Joan Bakewell: How we've learned to love our cities again

Leeds, Liverpool, Birmingham have all dragged themselves from a decades-long urban depression
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The Independent Online

Civic pride could have no finer promoter. There we all were trekking the streets of London for something approaching six hours on each day of last weekend. Sensibly clad, sensible shoes, map in hand, first there was a small trickle of us, ones and twos, recognising others on the venture by the leaflets we carried and regularly consulted. We nodded in recognition. We were all on the same mission: to know and celebrate our city.

This was the 14th year of Open House London's architectural initiative, an autumn weekend when some 600 buildings - many private homes as well as the great and the grand of Whitehall and the City - are open free to the public for the simple purpose of examining and admiring. By midday numbers had swelled, the trickle had become an enthusiastic mob. In the early afternoon queues were building at Portcullis House and the Lloyds Building. But good humour and good organisation were the order of the day.

The occasion amounts to far more than simply opening the doors and letting in the people. At each venue there are smiles and welcomes to meet and greet, informative leaflets handed out, the options of lectures and guided tours, sometimes coffee and biscuits, children's quizzes, coloured pens and paper for them, too. Nothing is too much trouble for the hosts: some of the legal staff at the 18th century buildings of the Tribunal Offices in Bedford Square, dressed somewhat awkwardly in period costume, would take down heavy legal tomes to explain just how appeals brought before Tribunals are dealt with. At the Art Workers Guild in Queen Square, the distinguished furniture designer Martin Grierson was in attendance. This was London at its best: its people at their proudest and most benign.

The first surprise is just how many wonderful buildings pass unremarked. How often have I passed Mary Ward House in Tavistock Place, a Grade I listed building of 1898, and never noticed its arts and crafts frontage? How many of us know that the headquarters of the Midland Bank in Poultry, designed by Lutyens, has the second largest safe door in the world, a 32-ton masterpiece worthy to feature in a Bond film, or win the Turner Prize? Perhaps the most sensational visit for me was the Gibbs Building of the Wellcome Trust recently completed by Michael Hopkins architects, and housing for the full five floors of its height an amazing construction of glass baubles designed by Thomas Heatherwick. How easy it is to take such treasures for granted as a routine in the townscape. But how much it boosts one's sense of civic pride to see them.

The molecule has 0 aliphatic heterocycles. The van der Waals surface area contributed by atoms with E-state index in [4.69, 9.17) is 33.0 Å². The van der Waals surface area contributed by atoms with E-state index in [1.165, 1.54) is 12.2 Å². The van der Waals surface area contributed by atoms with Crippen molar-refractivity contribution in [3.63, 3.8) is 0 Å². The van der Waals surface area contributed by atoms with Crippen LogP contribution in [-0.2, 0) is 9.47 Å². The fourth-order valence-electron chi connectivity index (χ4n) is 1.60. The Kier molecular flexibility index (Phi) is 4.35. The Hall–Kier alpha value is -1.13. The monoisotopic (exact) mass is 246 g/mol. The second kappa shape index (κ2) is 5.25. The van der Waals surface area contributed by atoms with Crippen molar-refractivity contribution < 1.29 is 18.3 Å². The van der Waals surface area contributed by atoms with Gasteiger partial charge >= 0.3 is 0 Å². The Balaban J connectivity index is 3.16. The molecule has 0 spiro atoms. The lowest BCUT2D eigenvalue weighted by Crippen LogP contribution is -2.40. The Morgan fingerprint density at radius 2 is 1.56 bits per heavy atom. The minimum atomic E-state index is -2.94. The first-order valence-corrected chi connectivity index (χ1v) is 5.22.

I am sure this is true of other British cities too. They have been burgeoning over recent years. Manchester and its near neighbour Salford are to my knowledge rich in major architectural projects: not just the Lowry Centre and the Imperial War Museum of the North. One of the finest conversions is from an old warehouse into a car park. When did we ever admire the architecture of a car park! Leeds, Liverpool, Birmingham, Gateshead have all dragged themselves from a decades-long trough of urban depression to become bright and thriving townscapes with both purpose and planning.

It is now more common to be shocked when something appalling has sneaked past the planners than to be surprised that something new and adventurous has been allowed to happen. City culture is booming and with it the pride of its citizens.

Nothing is perfect of course, and amid all this euphoria I was aware of two things. The crowds of us making these pilgrimages were almost entirely middle class and white. Just the sort of people, of course, to be on mailing lists, reading the listings magazines, watching television programmes about houses and design. In terms of any message the weekend might be meant to convey - we have a wonderful and beautiful city - it was preaching to the converted. Perhaps next time Open House London, which is a charity supported by, among others, 31 boroughs, could get the news into schools and youth clubs. They should also advertise in the black and Asian press and television. This is their city too. Civics lessons in the curriculum are one thing, but the reality of what exists in our cities is there at first hand to be seen and enjoyed. If we want to create a sense in our citizens of a pride in what we share then involving them in such a project would certainly help.

We can see that the standards of public buildings and landmark enterprises is certainly improving. But where are the houses being built that we will one day look back on with pride? This country is suffering a massive need for houses. Social housing is virtually at a stand still, and schemes that do go ahead usually have low standards of design. New housing is deeply depressing. The prospect of a new development fills local people with dread and leads to planning appeals that simply delay matters to no effect. In the 1950s when he was Minister for Housing Harold Macmillan got 300,000 new houses built a year. It was a staggering achievement and probably helped him win subsequent elections. This country is desperate for new houses at modest prices, and the display of architectural merit in office blocks, City landmarks and refurbished Georgian terraces simply points up the need. Yet, as far as I'm aware, no political party has a housing policy that might make a difference.

joan.bakewell@virgin.net

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